Net ad revenues at top 5 sites up 20.5%
It’s no secret that Facebook has become a major player in the online ad market. Net US ad revenues on the social network now surpass those of Microsoft or AOL, thanks largely to massive display revenues. But in the overall online ad market, Google and Yahoo! remain the front-runners.
eMarketer estimates that net US ad revenues will be up 23.5% at Google this year to nearly $12.4 billion. Second-place Yahoo!’s $3.4 billion in revenues will represent a year-over-year decline of 2.1%. The highest growth will be at Facebook, where revenues will be up 80.9% in 2011 after 164.1% growth in 2009 and a 117.8% increase last year.
Rises in spending at Facebook, Google and Microsoft will far outweigh declines at Yahoo! and AOL and spell a 20.5% overall increase in net ad revenues at the top 5 sites, to $20.3 billion. That growth is nearly double that of the overall internet ad market (10.5%).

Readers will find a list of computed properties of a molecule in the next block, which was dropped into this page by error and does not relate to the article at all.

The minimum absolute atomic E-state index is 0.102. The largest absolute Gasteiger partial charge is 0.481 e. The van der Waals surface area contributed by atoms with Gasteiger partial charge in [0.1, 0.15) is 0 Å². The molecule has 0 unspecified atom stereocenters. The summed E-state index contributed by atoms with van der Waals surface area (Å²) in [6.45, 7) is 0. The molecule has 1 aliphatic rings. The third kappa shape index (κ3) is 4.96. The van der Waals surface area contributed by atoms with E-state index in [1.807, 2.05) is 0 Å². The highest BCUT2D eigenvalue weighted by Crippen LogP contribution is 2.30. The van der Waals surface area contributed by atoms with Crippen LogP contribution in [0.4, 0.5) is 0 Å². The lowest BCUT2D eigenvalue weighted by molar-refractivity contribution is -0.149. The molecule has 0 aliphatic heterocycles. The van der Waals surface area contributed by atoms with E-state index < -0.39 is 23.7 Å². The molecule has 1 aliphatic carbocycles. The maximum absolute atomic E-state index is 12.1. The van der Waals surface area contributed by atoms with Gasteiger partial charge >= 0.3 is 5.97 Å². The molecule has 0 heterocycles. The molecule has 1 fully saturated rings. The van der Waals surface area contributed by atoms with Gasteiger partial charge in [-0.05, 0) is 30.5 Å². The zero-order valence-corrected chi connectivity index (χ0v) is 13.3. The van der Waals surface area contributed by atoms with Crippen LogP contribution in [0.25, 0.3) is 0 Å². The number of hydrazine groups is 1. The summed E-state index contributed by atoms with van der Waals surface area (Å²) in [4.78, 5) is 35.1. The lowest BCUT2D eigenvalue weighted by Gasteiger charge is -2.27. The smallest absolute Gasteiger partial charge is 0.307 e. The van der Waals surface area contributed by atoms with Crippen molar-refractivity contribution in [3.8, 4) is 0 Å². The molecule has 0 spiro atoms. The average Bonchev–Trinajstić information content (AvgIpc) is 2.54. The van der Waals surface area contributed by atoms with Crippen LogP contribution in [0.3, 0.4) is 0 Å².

“The sharper ad spending growth at only a handful of ad selling companies represents the further consolidation of the online market,” said David Hallerman, principal analyst at eMarketer. “Consolidation is especially true for search advertising, but also shows up in the far more diverse display ad business.”
eMarketer bases its estimates on a deep analysis of the companies’ reported revenues, plus overall trends in the specific elements—most notably search and display advertising. For Facebook, which does not report revenues, the revenue projections are based on a meta-analysis of survey data and visitor statistics from over a dozen sources and were initially released in January.
Google’s solid revenue growth, supported by a rise in display ad revenues along with its core search business, will mean an ever-increasing slice of the online ad spending pie going to the search giant. Its market share will rise from 38.9% in 2010 to 43.5% this year and again to 47.6% by 2012. Yahoo! and AOL will experience a steady but slowing decline in market share over the same period.
Facebook, by contrast, will more than triple its 2009 share of total online ad revenues by this year, when 7.7% of all US online ad spending will go to the social network. Microsoft is also seeing its share of the online ad market slowly rise.
“It’s not hard to see the online ad market turning into a duopoly,” said Hallerman, “with Google and Facebook becoming the two prime choices for ad spending—separate but near equals.”
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Check out today’s other article, “Facebook to Surpass Yahoo! in Display Ad Revenues This Year.”